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Caravan holidays then and now

Caravan holidays then and now

The caravan revolution of the 1960s brought mobile holidays into the mainstream. Bob Mather chatted to love touring about his memories of holidays on the road in the 60s, compared with today.

Bob is the former editor of the Scottish Caravaner and previous manager of Lochside Caravan Park.


There was a foot pump on the floor at the sink which you had to press continuously for water. The funny thing about it was if you had been away for a week in the caravan when you got home you stood at the sink and all you wanted to do was to pump the floor. It’s all done electronically now which is a blessing.


The early electric fires that were built into caravan were basic but effective. Caravans now have roof elements (solar panels), similar to those you can have at home to supply your heating. Up until about the mid-60s most of the caravans were just single glazed, but double-glazed windows began to creep in and that made a big difference to the heat in the van.


It’s 100% quicker now and food preparation is a lot easier. The first caravan we had only had a very small fridge. Nowadays they’ve got complete fridges, microwaves and ovens – they’re a home from home really.


Some people would rather have it as it was in the olden days, when you had no option but to completely cut yourself off from the outside world. Now, most caravans have all the facilities for charging your phones and everything a family needs for modern day living, meaning access to Wi-Fi and games on the Xbox are possible.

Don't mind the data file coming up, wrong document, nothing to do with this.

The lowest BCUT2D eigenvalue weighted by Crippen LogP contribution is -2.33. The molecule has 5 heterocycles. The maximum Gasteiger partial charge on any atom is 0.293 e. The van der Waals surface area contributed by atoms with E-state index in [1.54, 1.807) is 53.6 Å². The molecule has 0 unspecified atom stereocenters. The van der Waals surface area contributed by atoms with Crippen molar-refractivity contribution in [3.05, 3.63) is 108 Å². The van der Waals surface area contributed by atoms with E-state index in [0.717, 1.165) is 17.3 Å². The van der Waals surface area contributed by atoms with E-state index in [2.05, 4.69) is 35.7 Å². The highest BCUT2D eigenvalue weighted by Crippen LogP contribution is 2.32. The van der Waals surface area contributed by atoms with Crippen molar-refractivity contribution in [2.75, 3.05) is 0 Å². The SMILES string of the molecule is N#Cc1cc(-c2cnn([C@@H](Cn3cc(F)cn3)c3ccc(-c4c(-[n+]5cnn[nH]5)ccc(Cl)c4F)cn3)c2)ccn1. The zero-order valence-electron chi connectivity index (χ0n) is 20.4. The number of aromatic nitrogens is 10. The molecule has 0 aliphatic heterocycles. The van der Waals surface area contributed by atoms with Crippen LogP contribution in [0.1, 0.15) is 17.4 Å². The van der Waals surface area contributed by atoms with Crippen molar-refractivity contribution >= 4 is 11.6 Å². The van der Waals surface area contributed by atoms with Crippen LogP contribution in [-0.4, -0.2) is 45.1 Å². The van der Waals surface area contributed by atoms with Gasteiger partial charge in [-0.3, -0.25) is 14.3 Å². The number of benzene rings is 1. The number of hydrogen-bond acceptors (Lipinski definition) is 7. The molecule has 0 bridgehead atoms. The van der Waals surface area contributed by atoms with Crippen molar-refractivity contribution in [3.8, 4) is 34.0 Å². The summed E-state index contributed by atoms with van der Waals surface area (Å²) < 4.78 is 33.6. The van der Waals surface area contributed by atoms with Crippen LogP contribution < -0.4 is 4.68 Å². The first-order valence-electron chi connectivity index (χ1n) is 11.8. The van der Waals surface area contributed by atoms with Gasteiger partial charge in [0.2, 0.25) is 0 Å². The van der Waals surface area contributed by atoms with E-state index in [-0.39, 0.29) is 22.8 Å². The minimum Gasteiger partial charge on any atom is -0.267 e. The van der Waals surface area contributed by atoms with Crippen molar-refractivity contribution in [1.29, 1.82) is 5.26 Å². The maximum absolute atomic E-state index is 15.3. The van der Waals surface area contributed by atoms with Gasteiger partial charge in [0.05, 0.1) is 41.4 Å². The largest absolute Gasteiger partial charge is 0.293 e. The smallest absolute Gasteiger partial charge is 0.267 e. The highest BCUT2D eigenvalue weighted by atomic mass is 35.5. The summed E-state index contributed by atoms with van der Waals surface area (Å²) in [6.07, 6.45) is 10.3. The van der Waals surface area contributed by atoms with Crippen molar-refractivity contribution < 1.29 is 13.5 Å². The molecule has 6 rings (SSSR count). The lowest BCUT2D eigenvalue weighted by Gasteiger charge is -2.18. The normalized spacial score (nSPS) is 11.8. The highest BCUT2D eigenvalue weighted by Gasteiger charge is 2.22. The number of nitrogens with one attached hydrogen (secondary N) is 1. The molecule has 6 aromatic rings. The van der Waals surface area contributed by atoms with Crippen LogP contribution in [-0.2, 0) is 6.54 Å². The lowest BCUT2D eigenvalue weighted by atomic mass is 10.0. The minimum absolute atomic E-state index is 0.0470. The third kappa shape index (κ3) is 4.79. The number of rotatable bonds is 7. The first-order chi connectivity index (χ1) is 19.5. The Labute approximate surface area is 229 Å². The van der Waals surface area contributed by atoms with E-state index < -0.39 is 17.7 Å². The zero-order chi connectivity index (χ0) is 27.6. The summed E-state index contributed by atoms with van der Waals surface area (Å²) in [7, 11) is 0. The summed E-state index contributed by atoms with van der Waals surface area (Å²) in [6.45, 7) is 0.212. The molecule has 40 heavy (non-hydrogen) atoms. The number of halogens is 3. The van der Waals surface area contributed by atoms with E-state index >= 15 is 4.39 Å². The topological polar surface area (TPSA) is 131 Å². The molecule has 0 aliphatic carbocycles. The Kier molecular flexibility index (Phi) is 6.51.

In the past it was much like driving into a grass field. Now you drive into the park, and it’s all sectioned off properly into hard standing pitches with grass round about. In those days a lot of the caravan parks didn’t have electricity on tap and those that did only had about a six Amps supply to the caravan. You also had to pay for the showers which were activated by a coin operated thing, sometimes they worked and sometimes they didn’t! Now there’s a full electrical supply to all the caravans on the park.


It was very cramped in a way; our first caravan was only 14ft long and we had two of a family. You didn’t have a lot of room to move about. A lot of the caravans now have a fixed double bed with the added convenience of seating areas that easily convert into a double bed for sleeping.

Thousands of visitors are expected to attend the Love Touring Festival at The Royal Highland Centre over the weekend of July 27-30, when the latest caravans, motorhomes and campervans from major brands will be showcased.

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